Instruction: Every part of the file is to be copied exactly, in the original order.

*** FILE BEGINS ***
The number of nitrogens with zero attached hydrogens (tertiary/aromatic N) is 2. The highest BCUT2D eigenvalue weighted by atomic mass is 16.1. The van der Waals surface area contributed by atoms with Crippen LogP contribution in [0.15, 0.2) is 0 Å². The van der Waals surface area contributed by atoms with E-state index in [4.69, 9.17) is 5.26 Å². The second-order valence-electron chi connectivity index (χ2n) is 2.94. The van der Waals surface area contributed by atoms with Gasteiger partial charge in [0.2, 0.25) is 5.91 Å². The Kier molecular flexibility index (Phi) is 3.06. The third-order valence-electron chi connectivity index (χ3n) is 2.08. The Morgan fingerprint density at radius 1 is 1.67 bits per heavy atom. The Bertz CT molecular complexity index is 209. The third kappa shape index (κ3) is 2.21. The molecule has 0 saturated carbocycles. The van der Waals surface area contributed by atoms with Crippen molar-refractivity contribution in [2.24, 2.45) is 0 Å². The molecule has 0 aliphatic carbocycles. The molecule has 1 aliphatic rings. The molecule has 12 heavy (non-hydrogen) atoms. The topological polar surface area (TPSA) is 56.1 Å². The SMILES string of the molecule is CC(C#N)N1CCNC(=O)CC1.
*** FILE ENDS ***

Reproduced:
The number of nitrogens with zero attached hydrogens (tertiary/aromatic N) is 2. The highest BCUT2D eigenvalue weighted by atomic mass is 16.1. The van der Waals surface area contributed by atoms with Crippen LogP contribution in [0.15, 0.2) is 0 Å². The van der Waals surface area contributed by atoms with E-state index in [4.69, 9.17) is 5.26 Å². The second-order valence-electron chi connectivity index (χ2n) is 2.94. The van der Waals surface area contributed by atoms with Gasteiger partial charge in [0.2, 0.25) is 5.91 Å². The Kier molecular flexibility index (Phi) is 3.06. The third-order valence-electron chi connectivity index (χ3n) is 2.08. The Morgan fingerprint density at radius 1 is 1.67 bits per heavy atom. The Bertz CT molecular complexity index is 209. The third kappa shape index (κ3) is 2.21. The molecule has 0 saturated carbocycles. The van der Waals surface area contributed by atoms with Crippen molar-refractivity contribution in [2.24, 2.45) is 0 Å². The molecule has 0 aliphatic carbocycles. The molecule has 1 aliphatic rings. The molecule has 12 heavy (non-hydrogen) atoms. The topological polar surface area (TPSA) is 56.1 Å². The SMILES string of the molecule is CC(C#N)N1CCNC(=O)CC1.